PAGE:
Volume and open interest are important indicators in futures markets.
Open interest is the number of open contracts of a given option. An open contract is either put or call that is not exercised, closed or expired. Each open transaction has a buyer and a seller, but for calculation of open interest, only one side of the contract is counted. Open interest increases when a buyer opens a put or call position and, vise versa, open interest decreases when a buyer sells/closes a put or call position.
Call/Put Oscillator. This indicator is calculated by dividing the volume of call options by the weekly of put options. An indicator based on the concept that options traders are usually wrong near critical turning points. High readings are bearish, and low readings are bullish.
A leading indicator of the sentiments is the call-put ratio. This indicator is calculated by dividing the volume of call options by the volume of put options.
A call option gives the holder a right to buy. If the number of call options are more than the number of put options, it indicates that more people are interested to own the stock. In other words, a call-put ratio of more than one indicates a bullish sentiment. The higher the ratio, more is the bullishness. A call-put ratio below 1 indicates a bearish sentiment. A call-put ratio of one indicates a neutral view prevalent in the market.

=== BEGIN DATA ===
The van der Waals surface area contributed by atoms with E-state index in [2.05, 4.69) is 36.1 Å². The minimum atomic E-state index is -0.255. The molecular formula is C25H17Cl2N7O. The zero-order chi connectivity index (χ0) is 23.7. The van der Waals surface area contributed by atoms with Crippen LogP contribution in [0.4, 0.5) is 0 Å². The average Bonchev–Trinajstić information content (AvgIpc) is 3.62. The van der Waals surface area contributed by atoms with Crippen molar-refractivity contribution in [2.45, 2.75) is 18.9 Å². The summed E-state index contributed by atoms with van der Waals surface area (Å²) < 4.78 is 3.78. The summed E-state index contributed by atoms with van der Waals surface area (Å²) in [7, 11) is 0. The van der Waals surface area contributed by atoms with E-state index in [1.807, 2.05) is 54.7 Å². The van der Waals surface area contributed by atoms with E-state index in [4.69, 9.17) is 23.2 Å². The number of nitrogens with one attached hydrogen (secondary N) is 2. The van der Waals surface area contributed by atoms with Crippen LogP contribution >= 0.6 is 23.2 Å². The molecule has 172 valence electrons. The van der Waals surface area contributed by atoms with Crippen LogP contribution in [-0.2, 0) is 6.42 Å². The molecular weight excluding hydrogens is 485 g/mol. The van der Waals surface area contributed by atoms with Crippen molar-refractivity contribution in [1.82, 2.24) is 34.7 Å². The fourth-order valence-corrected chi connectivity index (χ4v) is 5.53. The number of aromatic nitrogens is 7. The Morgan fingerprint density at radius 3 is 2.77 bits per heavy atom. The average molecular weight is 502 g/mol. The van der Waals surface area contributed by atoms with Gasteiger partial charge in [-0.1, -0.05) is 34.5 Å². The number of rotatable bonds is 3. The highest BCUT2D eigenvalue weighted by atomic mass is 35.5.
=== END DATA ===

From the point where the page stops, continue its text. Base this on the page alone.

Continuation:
While the call-put ratio indicates sentiment, a look at the trend over a period of time can also be a good indicator. Even though the call/put ratios are greater than one over a period of time, it may not really indicate bullishness if it is falling over a period of time. Conversely, call-put ratios even if it is always less than one need not indicate bearishness if it is a rising trend. Other words call/put ratio is a market sentiment indicator not a trend confirmation indicator.